Cecily MillerI fell in love with the HONK! Festival when I came across it almost by accident the first year. It combines so many aspects that make life powerful: rousing music, courageous activism, expressive dancing, outrageous clothes, and generous community spirit. You can take a stand for your beliefs, you are urged to move your feet and your body, you are free to wear every kind of sparkly sequin and crazy pattern all at once, and you get to be a part of something huge that is composed of millions of meaningful intimate moments with friends and strangers. Pure joy! (That’s me in the HONK! banner on the right, with awesome parade marshals Dalit Waller and Milton Bevington)
Charlo MaurerCharlo Maurer wasn't a musician a few years ago when she joined the committee. She loved the festival so much she wanted to jump in head first to help organize. Thanks to School of Honk, she now plays trombone too.
Photo: Hildenbrand Photography
David Blank-EdelmanI could not (and still can't) believe my eyes when I ran into this amazing festival called HONK! in my home town by mistake one sunny October day.
About five years ago a friend asked if I could help out on the tech side and I jumped at the chance. Since then, it's been my honor to push the bits for HONK! and work with these amazing people to create this one-of-a-kind street spectacle of revolutionary proportions. Enjoy!
Deidra MontgomeryAfter attending my first HONK! Festival in 2013, I joined a the Second Line Social Aid and Pleasure Society Brass Band. I joined Boycott Brass Band soon after that. When I started playing trombone at age eleven, I never could have imagined being part of such a vibrant and rambunctious community of music makers and friends.
HONK! combines my love of community music making with my desire to respond to current events. It is a concrete example of how the arts can contribute to social justice. It evinces the possibility of having fun while working to make the world kinder and more just.
Eric SutmanI fell in love with HONK! the first time I laid eyes on it at the Sunday parade. When I met up for a date later that same day to see Rude Mechanical Orchestra play in Harvard Square, we bonded over our shared reaction to the festival. We started volunteering the next year and have done so every year since. Now that we're married and have started a family, I can't wait to share HONK! with our children. I'm thrilled to be a part of the festival's organizing committee. It means a lot to me to be able to give back to the HONK! community which has given so much joy and so much meaning to me.
Photo: Renee Sutman
Harris GrumanWhen I was six, my dream was to arrive at the end of every journey greeted by a brass band. Well it took a few decades but I arrived in Somerville and HONK greeted me home! I’m a union and community organizer, not a musician, but to paraphrase Red Emma, "if there’s no dancing in the streets, it’s not my revolution!" HONK! is our right to the city.
Jean FosterMusician, activist, activist musician, activist organizer. Resist! Unite! Play music! Have fun! HONK!
John BellJohn Bell (middle) plays trombone with Second Line Social Aid and Pleasure Society Brass Band and started playing brass music with Bread & Puppet Theater. Exhilarated by the possibilities of global street culture traditions, activist art, D.I.Y. festival organizing, and Cheap Art philosophy encountered during his years touring with Bread & Puppet, he has been part of the Honk! Festival since its inception.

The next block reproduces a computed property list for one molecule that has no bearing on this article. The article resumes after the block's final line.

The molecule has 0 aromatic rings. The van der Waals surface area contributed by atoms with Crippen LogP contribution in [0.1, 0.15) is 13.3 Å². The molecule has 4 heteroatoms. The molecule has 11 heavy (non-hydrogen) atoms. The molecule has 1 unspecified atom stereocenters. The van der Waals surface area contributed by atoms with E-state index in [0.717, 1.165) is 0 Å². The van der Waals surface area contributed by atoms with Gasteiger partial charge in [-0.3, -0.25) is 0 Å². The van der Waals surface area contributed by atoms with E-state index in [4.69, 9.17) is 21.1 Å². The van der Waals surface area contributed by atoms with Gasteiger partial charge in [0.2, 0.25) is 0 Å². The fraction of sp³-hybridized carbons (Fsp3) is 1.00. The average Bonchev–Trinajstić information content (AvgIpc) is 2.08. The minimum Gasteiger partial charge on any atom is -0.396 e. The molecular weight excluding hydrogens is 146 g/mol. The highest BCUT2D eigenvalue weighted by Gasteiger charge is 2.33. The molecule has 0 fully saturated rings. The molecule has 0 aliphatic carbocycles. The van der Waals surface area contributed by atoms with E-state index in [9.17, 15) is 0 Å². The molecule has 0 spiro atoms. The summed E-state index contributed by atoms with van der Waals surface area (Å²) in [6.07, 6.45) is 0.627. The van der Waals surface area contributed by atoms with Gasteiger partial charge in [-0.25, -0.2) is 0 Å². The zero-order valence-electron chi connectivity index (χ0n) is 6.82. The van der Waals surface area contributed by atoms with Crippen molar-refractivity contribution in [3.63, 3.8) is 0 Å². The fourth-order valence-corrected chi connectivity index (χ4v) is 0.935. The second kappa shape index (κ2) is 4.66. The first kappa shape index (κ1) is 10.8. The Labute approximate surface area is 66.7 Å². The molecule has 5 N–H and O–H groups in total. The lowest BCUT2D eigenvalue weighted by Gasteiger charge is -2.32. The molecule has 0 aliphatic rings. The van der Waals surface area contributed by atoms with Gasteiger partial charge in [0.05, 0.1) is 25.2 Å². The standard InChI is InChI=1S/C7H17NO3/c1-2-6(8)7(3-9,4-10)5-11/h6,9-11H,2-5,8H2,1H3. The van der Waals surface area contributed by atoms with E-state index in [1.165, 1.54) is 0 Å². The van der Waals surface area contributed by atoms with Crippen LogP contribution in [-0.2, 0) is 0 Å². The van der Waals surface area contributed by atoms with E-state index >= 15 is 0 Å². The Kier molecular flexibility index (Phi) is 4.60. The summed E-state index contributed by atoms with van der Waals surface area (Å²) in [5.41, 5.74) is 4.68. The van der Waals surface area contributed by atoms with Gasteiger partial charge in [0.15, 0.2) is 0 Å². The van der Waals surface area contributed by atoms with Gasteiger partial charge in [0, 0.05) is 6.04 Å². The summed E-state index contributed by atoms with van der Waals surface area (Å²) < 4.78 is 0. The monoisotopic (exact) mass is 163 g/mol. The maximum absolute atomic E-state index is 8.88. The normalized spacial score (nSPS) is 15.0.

Photo: Chris Yeager, Book of Honk
Ken FieldKen Field is a computer scientist turned saxophonist/composer who joined the Organizing Committee 11 years ago after being totally blown away by the first HONK! Festival. Also a proud member of the Second Line Social Aid & Pleasure Society Brass Band, and leader of the Hoot Band at HONK!OZ.
Photo: Ian McPhee
Matt TaylorI'm Matt! I play trombone with Second Line and School of HONK!. I do some conversation facilitation, including conversations around anti-racism. I also work on housing justice in the Greater Boston Area. During the day, I work on a website/online community that supports kids learning to use code to express themselves creatively. Please come chat with me about: brass band music, social movement structure, anti-oppression facilitation, improv comedy, or pretty much anything :).
Reebee GarofaloAs soon as I saw the first HONK! poster, I knew I wanted to be part of this scene. For someone whose life has been about music and politics for decades, this was a no brainer. I joined the HONK! Committee in 2007 and two months later a snare drum slot opened up in the Second Line Social Aid and Pleasure Society Brass Band and I was asked to join. I have been doing both ever since.
I was a member of the faculty at UMass Boston for almost thirty-five years, where I taught popular music history and media literacy, among other things. And I have been a musician, activist, and popular music scholar for as long as I can remember. I play in two or three bands, (depending on how you count) and I still have a number of popular music research and writing projects going; there may even be a book about HONK! in the offing. So stay tuned. I am retired now, but I have never been busier.
Photo: Coralie Lecomte
Trudi CohenIn 2006, several members of Second Line Social Aid and Pleasure Society Brass Band wondered -- are there other bands around the country who formed like us with a mission to support social justice and anti-war efforts? We found a few, enthusiastic about the chance to come together. And so, HONK! was born.
I play bass drum.
I'm a puppeteer. I love thinking about public space, about finding creative ways to speak my mind, about bringing thinkers and artists and activists together outside of traditional institutions. And I love street bands!